photography, Western Michigan University

Kaitlyn Rode

Kaitlyn Rode
ART 5480: Photography Workshop
Digital Inkjet Prints; 23″ x 15″
There will be 12 in the series

“To the person in the bell jar, blank and stopped as a dead baby, the world itself is the bad dream.” – Sylvia Plath

The Bell Jar was published in 1963 and written by the American poet Sylvia Plath. For this series of work, I use The Bell Jar as a map of female expectation, mental illness, and growth; themes that have had constant relevance in my own life. I focus on young women going through a similar metamorphosis as I, and often similar pains. Each photo is inspired by a different quote from the novel that I portrayed not as an illustration but as a visualization of what that quote means to me and how I relate. As a result, this series works as a link between Sylvia Plath’s semi-autobiography, my experiences, and countless other young women’s stories.

Plath, Sylvia. The Bell Jar. Harper Collins, 1971.

18 thoughts on “Kaitlyn Rode”

  1. I like the composition of your photographs. The way you captured models is really interesting. What I especially like about works is the tone of the photos. It forms dream-like feeling. Impressive work!

  2. Your ideas are very strong in these photos and I kind of want to see the quotes that are associated with each photograph. I especially enjoy the third photo because it looks like her hair or a telephone line is choking her as she lays there lifeless. The scene makes me think of how women are constricted by their looks and that they must appear perfect all of the time. The perfectly curly strand represents the perfection that women are supposed to acquire. The second photograph looks like it is making a comment on how women are always being looked down upon or being “stepped over”. Although, the subject does look quite scared so it could also be a comment on physical abuse in a relationship. Either way, very strong emotions. I really enjoy your works and hope to see more!

  3. I think the concept behind your work is very wonderful, and I wish I could see the quote that each photo represents. I’m particularly drawn to the second piece in this series. The subject’s eyes are just so striking, and I like how soft her facial expression is. I do feel it is a little overexposed in the subject’s shirt, but I think the composition is very strong. I do like all the images you have shown. They are hauntingly beautiful and I enjoy the “creepiness” to your series. Wonderful work, I would love to see more.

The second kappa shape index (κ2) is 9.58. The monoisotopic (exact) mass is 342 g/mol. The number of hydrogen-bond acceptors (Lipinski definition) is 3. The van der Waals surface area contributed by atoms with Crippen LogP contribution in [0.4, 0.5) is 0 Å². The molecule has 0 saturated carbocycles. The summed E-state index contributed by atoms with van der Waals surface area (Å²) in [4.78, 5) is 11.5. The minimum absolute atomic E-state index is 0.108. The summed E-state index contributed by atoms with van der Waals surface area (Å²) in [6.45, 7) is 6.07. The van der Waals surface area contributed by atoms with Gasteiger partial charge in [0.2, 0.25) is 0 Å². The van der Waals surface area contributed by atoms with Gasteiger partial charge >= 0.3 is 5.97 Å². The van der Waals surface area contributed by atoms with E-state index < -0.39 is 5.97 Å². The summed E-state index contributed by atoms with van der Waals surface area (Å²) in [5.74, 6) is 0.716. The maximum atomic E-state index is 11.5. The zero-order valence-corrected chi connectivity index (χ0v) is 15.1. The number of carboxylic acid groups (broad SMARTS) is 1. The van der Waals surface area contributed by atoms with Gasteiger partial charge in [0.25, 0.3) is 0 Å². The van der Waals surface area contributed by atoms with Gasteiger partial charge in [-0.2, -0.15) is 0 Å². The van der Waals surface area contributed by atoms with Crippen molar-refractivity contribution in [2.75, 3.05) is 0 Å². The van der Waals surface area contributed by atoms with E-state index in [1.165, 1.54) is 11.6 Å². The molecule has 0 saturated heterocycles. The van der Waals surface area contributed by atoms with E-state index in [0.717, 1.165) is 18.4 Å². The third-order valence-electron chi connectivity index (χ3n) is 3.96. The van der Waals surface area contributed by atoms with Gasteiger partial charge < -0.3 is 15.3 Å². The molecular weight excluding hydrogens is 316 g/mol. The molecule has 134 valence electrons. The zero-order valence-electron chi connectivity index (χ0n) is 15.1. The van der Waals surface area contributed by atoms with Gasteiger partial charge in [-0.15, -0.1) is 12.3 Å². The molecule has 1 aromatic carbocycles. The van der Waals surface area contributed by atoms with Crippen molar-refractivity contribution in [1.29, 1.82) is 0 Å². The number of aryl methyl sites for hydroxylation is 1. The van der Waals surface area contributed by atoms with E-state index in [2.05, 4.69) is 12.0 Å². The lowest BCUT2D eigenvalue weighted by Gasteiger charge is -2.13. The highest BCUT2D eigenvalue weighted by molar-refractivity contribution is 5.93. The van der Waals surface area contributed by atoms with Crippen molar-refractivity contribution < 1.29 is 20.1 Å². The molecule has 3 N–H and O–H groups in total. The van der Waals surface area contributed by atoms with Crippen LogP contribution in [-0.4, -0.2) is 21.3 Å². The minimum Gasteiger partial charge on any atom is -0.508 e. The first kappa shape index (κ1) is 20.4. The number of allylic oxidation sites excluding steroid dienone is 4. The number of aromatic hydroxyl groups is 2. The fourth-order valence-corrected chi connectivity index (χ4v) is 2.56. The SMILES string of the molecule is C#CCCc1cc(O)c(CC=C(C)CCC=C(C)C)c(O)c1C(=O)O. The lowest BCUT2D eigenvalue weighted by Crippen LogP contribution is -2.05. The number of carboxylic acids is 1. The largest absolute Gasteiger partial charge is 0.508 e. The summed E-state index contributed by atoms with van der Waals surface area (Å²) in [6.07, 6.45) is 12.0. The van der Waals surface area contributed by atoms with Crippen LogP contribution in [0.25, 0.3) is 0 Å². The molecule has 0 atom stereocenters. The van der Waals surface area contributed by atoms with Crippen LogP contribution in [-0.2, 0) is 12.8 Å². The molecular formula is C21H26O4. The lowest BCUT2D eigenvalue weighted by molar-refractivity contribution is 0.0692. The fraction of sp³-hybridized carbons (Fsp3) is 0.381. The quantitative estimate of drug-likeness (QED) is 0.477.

4. Your photos are giving a very magical, fairytale vibe, specially in the first photo, even though they capture a dark mystical context. I really enjoy the first three pictures because of the color tones that found in the photos, your artist statement also goes very well with the photos

  5. I am drawn to your photos for a number of reasons. Firstly, I read this book and can definitely see the relationship between some of the themes in the book in your work. There is definitely something a little spooky in your photos. Especially in the first one where the girl is lying down with an insect on her face. While she seems very put together there seems to be an underlying sadness to her.

  6. I love your choice of concept, and I think that you were really successful at capturing the essence of Sylvia Plath. Compositionally, I feel that the particular angles you used were significant as well as incredibly creative! I LOVE the image with the girl on the bed with the phone cord around her neck. The repetition of the wavy pattern in the hair with the curly phone cord is very interesting.